Authors: Robert F. Spetzler, MD, Peter Nakaji, MD, Albert L. Rhoton Jr., MD, and Masatou Kawashima

Publisher: Thieme

Book Review by: Nano Khilnani

Note to readers: This book comes with a DVD (located on inside back cover) containing over 30 related surgical cases narrated by Drs. Peter Nakaji and Robert F. Spetzler.

Cerebral revascularization is a set of techniques that neurosurgeons use to overcome the presence of, or potential for, ischemia n the brain.

Ischemia is the local loss of blood supply due to mechanical obstruction, mainly arterial narrowing or disruption of a blood vessel.

Ischemia can develop from several causes:

  • Moyamoya disease
  • Aneurysms that recur after coiling
  • Giant aneurysms
  • Vascular tears
  • Vertebral artery insufficiency
  • Severe vascular stenosis (narrowing of the blood vessel)
  • Radiation-induced occlusion

In this atlas, the above-listed are the types of cases for which treatment is showcased. Dr. Spetzler points out that the most well-known example of revascularization is the surgical bypass. He states that the first known extracranial to intracranial (EC to IC) bypass using the superficial temporal artery (STA) and middle cerebral artery (MCA) was performed in 1967 by the neurosurgeons Donagy and Yasergil.

He writes that the use of the EC-to-IC bypass spread quickly until its efficacy was called into question in 1985. Aspects of this important issue are still being debated today, more than 25 years later, he observes, but he asserts that most neurosurgeons would agree that bypasses are “an integral part of the neurosurgical armamentarium.”

The STA-to-MCA bypass has become one of the most widely used of all bypasses for cerebral revascularization. Indeed, in this volume, STA-to-MCA bypasses represent the largest number of cases

Dr. Spetzler points out that the Barrow Neurosurgical Institute has the largest neurosurgical residency program in the United States. Besides STA-to-MCA bypass cases which have the largest representation among all revascularization procedures in this text, the others that are shown and discussed in it are:

  • The bonnet bypass
  • Middle meningeal artery-to-MCA bypass
  • Onlay bypass
  • Facial artery-to-vertebral artery bypass
  • Internal maxillary artery-to-MCA bypass (the Abdulrauf bypass)

Other types of neurosurgical procedures are also covered in this book. One of the most wide-sweeping developments has been endovascular procedures. Dr. Spetzler discusses a case provided by Dr.Albert van der Zwan in which he used the excimer laser-assisted nonocclusive anastomosis or ELANA, a bypass procedure he developed without the need to interrupt the blood supply in the recipient blood vessels!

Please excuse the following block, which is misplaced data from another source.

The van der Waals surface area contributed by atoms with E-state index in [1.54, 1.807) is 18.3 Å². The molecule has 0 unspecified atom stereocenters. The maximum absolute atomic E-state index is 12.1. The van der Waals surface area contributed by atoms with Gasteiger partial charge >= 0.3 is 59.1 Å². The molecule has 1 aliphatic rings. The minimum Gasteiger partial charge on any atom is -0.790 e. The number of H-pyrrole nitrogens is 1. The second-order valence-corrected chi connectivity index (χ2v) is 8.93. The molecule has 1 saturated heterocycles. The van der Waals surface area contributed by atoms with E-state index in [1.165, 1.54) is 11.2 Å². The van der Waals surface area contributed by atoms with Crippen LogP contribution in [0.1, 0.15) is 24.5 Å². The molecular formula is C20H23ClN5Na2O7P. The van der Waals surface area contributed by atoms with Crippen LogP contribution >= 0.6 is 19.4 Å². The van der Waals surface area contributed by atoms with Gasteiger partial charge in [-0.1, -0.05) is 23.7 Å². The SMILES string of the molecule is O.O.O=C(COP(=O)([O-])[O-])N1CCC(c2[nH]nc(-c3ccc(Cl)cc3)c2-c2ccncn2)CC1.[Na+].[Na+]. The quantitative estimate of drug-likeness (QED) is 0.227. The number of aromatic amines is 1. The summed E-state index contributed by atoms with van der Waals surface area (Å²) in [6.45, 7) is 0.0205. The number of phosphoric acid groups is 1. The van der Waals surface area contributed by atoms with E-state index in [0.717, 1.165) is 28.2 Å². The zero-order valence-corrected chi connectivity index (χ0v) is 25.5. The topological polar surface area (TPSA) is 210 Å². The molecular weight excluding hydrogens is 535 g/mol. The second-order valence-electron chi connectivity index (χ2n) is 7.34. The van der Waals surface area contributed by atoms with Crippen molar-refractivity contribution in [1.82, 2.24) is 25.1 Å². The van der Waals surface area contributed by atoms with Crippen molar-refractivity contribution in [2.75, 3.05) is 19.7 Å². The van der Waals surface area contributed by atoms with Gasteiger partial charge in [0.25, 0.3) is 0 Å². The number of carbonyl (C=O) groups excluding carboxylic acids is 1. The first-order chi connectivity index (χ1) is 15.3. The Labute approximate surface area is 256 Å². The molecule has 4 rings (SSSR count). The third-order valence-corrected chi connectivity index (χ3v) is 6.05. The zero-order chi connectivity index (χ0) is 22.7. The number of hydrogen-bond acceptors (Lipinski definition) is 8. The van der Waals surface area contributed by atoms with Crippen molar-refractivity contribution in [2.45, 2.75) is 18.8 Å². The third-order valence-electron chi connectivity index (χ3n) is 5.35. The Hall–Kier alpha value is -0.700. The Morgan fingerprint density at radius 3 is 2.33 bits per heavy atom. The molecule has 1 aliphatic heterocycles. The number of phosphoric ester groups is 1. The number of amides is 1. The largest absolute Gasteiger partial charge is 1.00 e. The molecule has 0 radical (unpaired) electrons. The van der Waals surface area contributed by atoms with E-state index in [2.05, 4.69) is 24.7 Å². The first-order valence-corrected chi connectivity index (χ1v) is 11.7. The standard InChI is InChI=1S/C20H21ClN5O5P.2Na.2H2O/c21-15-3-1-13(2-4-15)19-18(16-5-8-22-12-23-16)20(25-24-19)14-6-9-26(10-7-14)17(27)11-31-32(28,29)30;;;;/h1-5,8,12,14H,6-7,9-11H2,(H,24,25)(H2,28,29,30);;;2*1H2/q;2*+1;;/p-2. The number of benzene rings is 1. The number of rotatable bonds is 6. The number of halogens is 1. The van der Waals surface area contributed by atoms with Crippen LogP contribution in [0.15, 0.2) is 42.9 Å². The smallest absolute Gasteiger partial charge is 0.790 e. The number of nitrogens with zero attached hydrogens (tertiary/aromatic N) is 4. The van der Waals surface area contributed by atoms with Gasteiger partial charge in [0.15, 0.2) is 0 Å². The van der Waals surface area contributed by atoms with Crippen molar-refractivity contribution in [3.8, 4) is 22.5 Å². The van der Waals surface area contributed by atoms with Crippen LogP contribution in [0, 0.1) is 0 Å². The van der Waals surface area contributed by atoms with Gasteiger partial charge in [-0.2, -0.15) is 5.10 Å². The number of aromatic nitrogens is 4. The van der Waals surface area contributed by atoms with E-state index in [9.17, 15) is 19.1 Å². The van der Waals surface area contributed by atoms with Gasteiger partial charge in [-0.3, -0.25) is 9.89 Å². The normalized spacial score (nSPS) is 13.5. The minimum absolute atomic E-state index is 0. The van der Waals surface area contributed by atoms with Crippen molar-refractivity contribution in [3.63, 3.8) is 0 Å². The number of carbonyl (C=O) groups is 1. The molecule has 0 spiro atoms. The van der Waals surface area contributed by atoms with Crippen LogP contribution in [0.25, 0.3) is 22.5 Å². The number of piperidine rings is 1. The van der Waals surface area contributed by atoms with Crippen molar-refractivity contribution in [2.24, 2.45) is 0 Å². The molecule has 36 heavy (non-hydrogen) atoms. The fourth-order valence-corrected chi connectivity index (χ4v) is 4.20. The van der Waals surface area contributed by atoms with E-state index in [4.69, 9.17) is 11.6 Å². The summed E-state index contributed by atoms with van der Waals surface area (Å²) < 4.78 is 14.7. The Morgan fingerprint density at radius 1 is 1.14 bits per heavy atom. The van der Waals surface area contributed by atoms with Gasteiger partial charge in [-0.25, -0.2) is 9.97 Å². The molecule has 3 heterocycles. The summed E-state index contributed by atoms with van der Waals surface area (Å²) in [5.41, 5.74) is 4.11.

The Zwan bypass procedure was designed to reduce the incidence of a stroke or rupture of an aneurysm related to the temporary ischemia (loss of blood supply) induced in regions supplied by the artery receiving the bypass.

This book contains 16 sections which show, in full-color photos and through: detailed, intricate black-and-white and full-color sketches, angiograms, computer tomographs (CTs), magnetic resonance images (MRIs), and various other types of images, various surgical procedures.

The authors of this unique volume on cerebral revascularization have done an outstanding job with this book! They are:

Robert F. Spetzler, MD is Director of Barrow Neurological Institute, J.N.Harber Chairman and Professor of Neurological Surgery in the Division of Neurological Surgery at Barrow Neurological Institute in Phoenix, Arizona.

Albert L. Rhoton, Jr., MD is R.D. Keene Family Professor and Chairman Emeritus o of the Department of Neurosurgery at the University of Florida in Gainesville, Florida.

Peter Nakaji, MD, FACS, FAANS is Professor of Neurosurgery, Director of the Neurosurgery Residence Program, Director of Minimally Invasive Neurosurgery in the Division of Neurosurgery at Barrow Neurological Institute in Phoenix, Arizona.

Masatou Kawashima, MD, PhD is Associate Professor in the Department of Neurosurgery at the Faculty of Medicine at Saga University in Saga, Japan.